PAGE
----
In quick work the cast is snowed in with a storm outside cutting the inn off from the rest of the world, as well as its electricity. The plot moves quickly. First an apparent accident (or is it David is quick to point out) has the guests openly speculating if a murder or an accident has occurred. Then, when the second body turns up later that day, there is no doubt that homicide stalks the guests. They congregate in the inn’s ground floor lounge with a large fireplace an ample seating for the perception of protection as much as for heat.

It here, in this setting that we begin to get a more in-depth look into the lives of our characters. Everything is laid out in such a flowing narrative, there is just enough detail to give the story lift. I had a feeling of sailing through the story taking it all in and feeling the tension growing, reaching its height at the start of the final third of the story.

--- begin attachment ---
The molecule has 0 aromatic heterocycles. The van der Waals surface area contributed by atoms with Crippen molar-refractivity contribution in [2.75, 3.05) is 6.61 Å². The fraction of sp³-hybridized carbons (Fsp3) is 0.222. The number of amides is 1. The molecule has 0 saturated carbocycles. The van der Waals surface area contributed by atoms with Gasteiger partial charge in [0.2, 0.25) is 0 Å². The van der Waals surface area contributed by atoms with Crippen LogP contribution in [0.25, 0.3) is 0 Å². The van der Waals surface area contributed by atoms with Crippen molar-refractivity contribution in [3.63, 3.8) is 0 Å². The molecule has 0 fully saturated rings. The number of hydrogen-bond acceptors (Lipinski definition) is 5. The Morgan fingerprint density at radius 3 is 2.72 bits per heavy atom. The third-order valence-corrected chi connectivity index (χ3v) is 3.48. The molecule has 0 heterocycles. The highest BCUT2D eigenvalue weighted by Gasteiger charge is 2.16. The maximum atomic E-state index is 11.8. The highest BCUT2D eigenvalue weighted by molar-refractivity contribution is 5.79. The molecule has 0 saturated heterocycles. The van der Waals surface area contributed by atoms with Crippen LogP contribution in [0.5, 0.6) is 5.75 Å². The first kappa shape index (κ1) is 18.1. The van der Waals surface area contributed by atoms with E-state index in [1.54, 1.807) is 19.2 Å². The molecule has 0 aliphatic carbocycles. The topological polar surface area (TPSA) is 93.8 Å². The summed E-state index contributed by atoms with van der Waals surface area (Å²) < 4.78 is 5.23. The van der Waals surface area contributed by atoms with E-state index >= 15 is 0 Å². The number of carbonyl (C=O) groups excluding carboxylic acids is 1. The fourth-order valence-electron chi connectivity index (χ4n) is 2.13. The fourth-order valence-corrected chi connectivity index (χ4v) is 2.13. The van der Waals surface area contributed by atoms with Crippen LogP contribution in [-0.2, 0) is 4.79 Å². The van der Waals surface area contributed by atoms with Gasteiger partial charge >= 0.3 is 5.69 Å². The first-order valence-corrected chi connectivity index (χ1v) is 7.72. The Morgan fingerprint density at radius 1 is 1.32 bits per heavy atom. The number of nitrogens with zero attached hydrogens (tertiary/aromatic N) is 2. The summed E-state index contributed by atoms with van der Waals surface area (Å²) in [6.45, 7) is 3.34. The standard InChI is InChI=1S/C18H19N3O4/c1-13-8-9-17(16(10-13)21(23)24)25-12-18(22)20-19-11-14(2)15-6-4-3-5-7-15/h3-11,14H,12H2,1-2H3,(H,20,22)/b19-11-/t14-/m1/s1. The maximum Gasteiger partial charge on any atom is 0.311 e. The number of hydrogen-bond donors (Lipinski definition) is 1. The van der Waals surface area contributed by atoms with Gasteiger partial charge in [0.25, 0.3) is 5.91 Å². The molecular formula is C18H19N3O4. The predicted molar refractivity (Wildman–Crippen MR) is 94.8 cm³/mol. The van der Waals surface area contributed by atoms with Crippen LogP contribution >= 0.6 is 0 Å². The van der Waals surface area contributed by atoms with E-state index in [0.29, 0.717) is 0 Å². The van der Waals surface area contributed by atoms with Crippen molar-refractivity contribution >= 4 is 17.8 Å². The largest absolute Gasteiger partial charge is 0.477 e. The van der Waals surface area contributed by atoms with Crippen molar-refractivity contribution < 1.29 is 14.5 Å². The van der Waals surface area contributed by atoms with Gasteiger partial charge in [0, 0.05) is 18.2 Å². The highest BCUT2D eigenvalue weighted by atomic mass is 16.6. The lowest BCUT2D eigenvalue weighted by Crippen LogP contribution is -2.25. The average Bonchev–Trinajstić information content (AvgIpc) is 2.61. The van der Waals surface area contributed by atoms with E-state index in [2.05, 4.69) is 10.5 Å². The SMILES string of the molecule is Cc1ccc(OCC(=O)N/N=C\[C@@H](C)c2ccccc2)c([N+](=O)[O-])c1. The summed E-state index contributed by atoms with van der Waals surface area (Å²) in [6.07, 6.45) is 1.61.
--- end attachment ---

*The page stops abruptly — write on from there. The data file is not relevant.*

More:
The mystery ends as the police are finally able to reach the inn and begin their investigation. This is what covers probably the last ten percent of the novel. The motivation for the initial murder is revealed here… it wasn’t something that could be gleaned from the story itself. But… the clues are there for the reader to determine the most likely suspect before the police arrive. David knows, but he won’t tell you till its all over, and I won’t spoil it here… you just have to read it for yourself.

The main theme here is ‘you never really know anybody’. This is wonderful, clear, straightforward writing and a masterfully crafted story… THIS is why we read mysteries!

“Henry gives this some consideration. His wife has a lot of irritating qualities, but stupidity isn’t one of them. … [he’s] learned a thing or two this weekend. He’s learned that he himself has it in him to be a killer. He finds it’s not tat big a leap, after all, to imagine anyone else as a killer either.”